Not to keep picking on homeowners, but there's yet another residential deduction that needs to go: the deduction for interest on a vacation home loan.
Yes, some owners of second homes are far from wealthy. But those who own a ski chalet in Aspen, Colo., an ocean-view getaway along Miami's South Beach or a pied-a-terre in New York City in which to rest after a late Broadway opening night usually are rich. And they get to write off the interest on those expensive second homes as an itemized deduction, for mortgage debt as high as $1 million.
Even more amazing, owners of luxury yachts can deduct mortgage interest on loans they took out to buy their mini-Queen Marys. That's right: The Internal Revenue Code says a boat can be considered a home as long as it has sleeping quarters, a kitchen and a toilet.
The home designation rules also mean that recreational vehicles could qualify as residences, providing owners of those luxury buses an added tax deduction, too.
Sure, some people do live in straightforward houseboats. And because the deduction applies to all types of second-home options, supporters of the tax break argue that it's fair.
But the tax code would be even fairer if the vast majority of single homeowners didn't have to subsidize any second homes.
Carried interest special tax treatment
Remember the controversy over the low tax rates that Republican ex-presidential candidate and former Massachusetts Gov. Mitt Romney paid? Part of the reason was because of his capital gains on investments.
But Romney also got some pay for his work at Bain Capital. And a tax loophole allows that compensation to be taxed at a lower rate.
Managers of most private equity funds get a percentage of the net gains as a management fee. This payment is known as carried interest, and here's the beautiful part for the fund manager: Carried interest is not taxed like the regular interest most taxpayers get on regular savings accounts. It's taxed as a capital gain.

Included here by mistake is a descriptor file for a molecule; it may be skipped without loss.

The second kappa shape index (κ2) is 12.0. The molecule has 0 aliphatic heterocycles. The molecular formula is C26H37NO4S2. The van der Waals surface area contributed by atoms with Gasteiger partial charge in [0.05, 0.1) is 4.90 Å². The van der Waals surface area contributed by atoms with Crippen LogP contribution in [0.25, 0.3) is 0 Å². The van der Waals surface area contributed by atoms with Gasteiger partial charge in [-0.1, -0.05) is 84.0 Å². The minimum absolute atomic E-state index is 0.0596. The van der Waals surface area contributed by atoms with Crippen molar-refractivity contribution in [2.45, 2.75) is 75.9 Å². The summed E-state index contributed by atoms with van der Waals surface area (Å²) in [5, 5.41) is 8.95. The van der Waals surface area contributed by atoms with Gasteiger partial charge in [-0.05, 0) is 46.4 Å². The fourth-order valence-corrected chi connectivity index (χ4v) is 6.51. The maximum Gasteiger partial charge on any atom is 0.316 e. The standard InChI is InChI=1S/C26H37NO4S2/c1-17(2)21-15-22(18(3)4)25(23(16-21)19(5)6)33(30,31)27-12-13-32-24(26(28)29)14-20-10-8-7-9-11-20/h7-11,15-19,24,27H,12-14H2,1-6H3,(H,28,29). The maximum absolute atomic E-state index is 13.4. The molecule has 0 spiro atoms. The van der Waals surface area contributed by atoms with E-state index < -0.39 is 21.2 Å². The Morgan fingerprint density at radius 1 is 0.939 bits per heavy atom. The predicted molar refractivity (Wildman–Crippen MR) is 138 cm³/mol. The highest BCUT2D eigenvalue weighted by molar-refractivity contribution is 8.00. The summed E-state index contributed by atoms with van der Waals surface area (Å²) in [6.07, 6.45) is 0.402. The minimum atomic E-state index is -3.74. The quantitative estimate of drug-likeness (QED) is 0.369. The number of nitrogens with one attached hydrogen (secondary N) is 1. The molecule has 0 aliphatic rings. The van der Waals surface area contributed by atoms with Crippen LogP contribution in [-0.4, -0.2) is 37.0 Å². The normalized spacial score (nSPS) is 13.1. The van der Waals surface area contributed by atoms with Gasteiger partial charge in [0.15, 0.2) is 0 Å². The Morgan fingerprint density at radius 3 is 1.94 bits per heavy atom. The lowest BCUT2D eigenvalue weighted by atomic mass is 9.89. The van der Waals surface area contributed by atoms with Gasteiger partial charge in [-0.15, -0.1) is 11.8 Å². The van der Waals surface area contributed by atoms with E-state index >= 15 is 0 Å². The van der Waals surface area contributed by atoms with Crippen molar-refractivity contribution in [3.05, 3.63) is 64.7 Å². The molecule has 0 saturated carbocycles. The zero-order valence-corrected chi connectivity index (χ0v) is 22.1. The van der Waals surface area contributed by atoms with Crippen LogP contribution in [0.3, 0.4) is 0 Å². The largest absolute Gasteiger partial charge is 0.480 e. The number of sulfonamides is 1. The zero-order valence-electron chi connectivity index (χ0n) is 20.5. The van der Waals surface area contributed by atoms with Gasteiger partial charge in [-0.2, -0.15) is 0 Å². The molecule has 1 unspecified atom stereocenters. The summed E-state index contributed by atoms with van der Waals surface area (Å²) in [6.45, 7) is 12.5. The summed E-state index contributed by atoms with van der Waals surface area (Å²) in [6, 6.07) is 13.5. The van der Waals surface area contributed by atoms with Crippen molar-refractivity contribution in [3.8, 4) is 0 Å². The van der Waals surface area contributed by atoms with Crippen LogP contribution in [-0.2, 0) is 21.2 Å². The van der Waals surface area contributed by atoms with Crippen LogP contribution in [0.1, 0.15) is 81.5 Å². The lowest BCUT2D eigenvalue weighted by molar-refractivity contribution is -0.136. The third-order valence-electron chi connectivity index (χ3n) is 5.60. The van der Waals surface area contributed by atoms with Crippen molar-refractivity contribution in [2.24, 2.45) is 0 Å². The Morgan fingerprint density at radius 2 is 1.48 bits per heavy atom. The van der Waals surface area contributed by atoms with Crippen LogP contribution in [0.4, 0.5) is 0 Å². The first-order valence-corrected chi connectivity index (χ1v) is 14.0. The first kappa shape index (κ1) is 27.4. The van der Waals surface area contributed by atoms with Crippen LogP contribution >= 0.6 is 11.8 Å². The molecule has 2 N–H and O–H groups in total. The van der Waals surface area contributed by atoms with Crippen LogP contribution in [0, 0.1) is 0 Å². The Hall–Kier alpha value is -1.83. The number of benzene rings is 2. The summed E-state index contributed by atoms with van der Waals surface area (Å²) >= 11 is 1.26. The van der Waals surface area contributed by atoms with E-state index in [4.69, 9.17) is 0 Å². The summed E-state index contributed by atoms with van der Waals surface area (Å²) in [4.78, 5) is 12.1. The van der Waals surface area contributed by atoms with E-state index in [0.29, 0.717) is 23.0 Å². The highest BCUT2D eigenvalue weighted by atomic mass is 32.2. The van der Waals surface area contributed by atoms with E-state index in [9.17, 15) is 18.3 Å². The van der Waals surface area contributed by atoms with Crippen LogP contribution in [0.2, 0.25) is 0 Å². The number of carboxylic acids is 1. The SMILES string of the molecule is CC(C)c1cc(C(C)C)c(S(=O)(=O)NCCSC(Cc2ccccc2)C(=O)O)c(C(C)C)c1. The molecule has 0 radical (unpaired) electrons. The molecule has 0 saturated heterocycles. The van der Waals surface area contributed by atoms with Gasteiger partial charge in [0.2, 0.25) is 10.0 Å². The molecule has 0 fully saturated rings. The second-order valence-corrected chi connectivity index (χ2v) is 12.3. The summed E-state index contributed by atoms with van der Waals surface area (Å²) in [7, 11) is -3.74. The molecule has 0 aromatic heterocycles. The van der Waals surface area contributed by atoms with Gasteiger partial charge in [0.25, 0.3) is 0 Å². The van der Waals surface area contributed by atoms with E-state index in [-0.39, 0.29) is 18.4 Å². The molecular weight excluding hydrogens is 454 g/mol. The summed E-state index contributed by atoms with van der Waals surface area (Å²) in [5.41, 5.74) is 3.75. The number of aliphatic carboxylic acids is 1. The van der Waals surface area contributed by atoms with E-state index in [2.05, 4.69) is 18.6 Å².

That means while regular interest received by most taxpayers on their savings accounts is taxed at rates that could go up to 35 percent, folks who get carried interest payments owe a current top rate of 15 percent on that special interest.
A Bloomberg Global Poll in January found that two-thirds of poll respondents worldwide said the carried interest tax break isn't justified. That's consistent with the poll's finding on the topic in the United States, where 67 percent said the lower tax rate isn't fair.
A bill was introduced in Congress to change the tax treatment of equity fund managers' earnings. Not surprisingly, it went nowhere.
Tax break for offshoring U.S. jobs
Businesses also get their fair share of tax breaks and tax loopholes. The ability to save on corporate taxes by shipping operations overseas is one of the most vilified corporate tax breaks.
U.S. businesses get a tax deduction for the costs they incur in relocating their domestic operations to a foreign location. True, it's not a special tax break for moving, say, a factory and its 600 jobs from St. Louis to Singapore. If the company had moved from St. Louis to Indianapolis, the business would get the same tax deduction. And, says the Tax Foundation, jobs are at least three times more likely to be relocated from one state to another than overseas.
Still, when U.S. unemployment is high, a tax break that rewards the elimination of more U.S. jobs seems like a really bad idea.
Will these and other individual and corporate tax loopholes, deductions or, as the federal government calls them, tax expenditures, be eliminated or even tweaked a bit? It's not likely. All are quite popular among the groups that receive tax savings from them. And they are the same folks who tend to contribute generously to political campaigns.
But anything can happen on the way to the "fiscal cliff."